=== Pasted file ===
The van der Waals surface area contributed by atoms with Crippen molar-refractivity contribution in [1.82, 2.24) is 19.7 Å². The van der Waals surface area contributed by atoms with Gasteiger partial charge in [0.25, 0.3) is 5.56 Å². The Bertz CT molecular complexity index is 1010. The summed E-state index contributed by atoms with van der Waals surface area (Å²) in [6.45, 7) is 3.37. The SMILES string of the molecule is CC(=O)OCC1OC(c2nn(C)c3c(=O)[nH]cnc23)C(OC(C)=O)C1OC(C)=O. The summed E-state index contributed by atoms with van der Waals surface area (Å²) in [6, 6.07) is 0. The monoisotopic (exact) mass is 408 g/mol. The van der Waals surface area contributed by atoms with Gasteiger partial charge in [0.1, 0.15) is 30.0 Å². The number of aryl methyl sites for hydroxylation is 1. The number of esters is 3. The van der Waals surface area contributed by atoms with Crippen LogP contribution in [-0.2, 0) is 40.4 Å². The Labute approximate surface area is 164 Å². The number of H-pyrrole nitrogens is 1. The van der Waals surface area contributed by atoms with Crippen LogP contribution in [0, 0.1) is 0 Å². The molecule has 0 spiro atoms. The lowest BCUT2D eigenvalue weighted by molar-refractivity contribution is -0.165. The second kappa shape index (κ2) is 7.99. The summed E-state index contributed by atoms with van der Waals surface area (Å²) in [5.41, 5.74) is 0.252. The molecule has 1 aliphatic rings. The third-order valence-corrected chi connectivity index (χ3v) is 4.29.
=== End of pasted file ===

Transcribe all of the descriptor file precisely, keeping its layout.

The van der Waals surface area contributed by atoms with Crippen molar-refractivity contribution in [1.82, 2.24) is 19.7 Å². The van der Waals surface area contributed by atoms with Gasteiger partial charge in [0.25, 0.3) is 5.56 Å². The Bertz CT molecular complexity index is 1010. The summed E-state index contributed by atoms with van der Waals surface area (Å²) in [6.45, 7) is 3.37. The SMILES string of the molecule is CC(=O)OCC1OC(c2nn(C)c3c(=O)[nH]cnc23)C(OC(C)=O)C1OC(C)=O. The summed E-state index contributed by atoms with van der Waals surface area (Å²) in [6, 6.07) is 0. The monoisotopic (exact) mass is 408 g/mol. The van der Waals surface area contributed by atoms with Gasteiger partial charge in [0.1, 0.15) is 30.0 Å². The number of aryl methyl sites for hydroxylation is 1. The number of esters is 3. The van der Waals surface area contributed by atoms with Crippen LogP contribution in [-0.2, 0) is 40.4 Å². The Labute approximate surface area is 164 Å². The number of H-pyrrole nitrogens is 1. The van der Waals surface area contributed by atoms with Crippen LogP contribution in [0, 0.1) is 0 Å². The molecule has 0 spiro atoms. The lowest BCUT2D eigenvalue weighted by molar-refractivity contribution is -0.165. The second kappa shape index (κ2) is 7.99. The summed E-state index contributed by atoms with van der Waals surface area (Å²) in [5.41, 5.74) is 0.252. The molecule has 1 aliphatic rings. The third-order valence-corrected chi connectivity index (χ3v) is 4.29.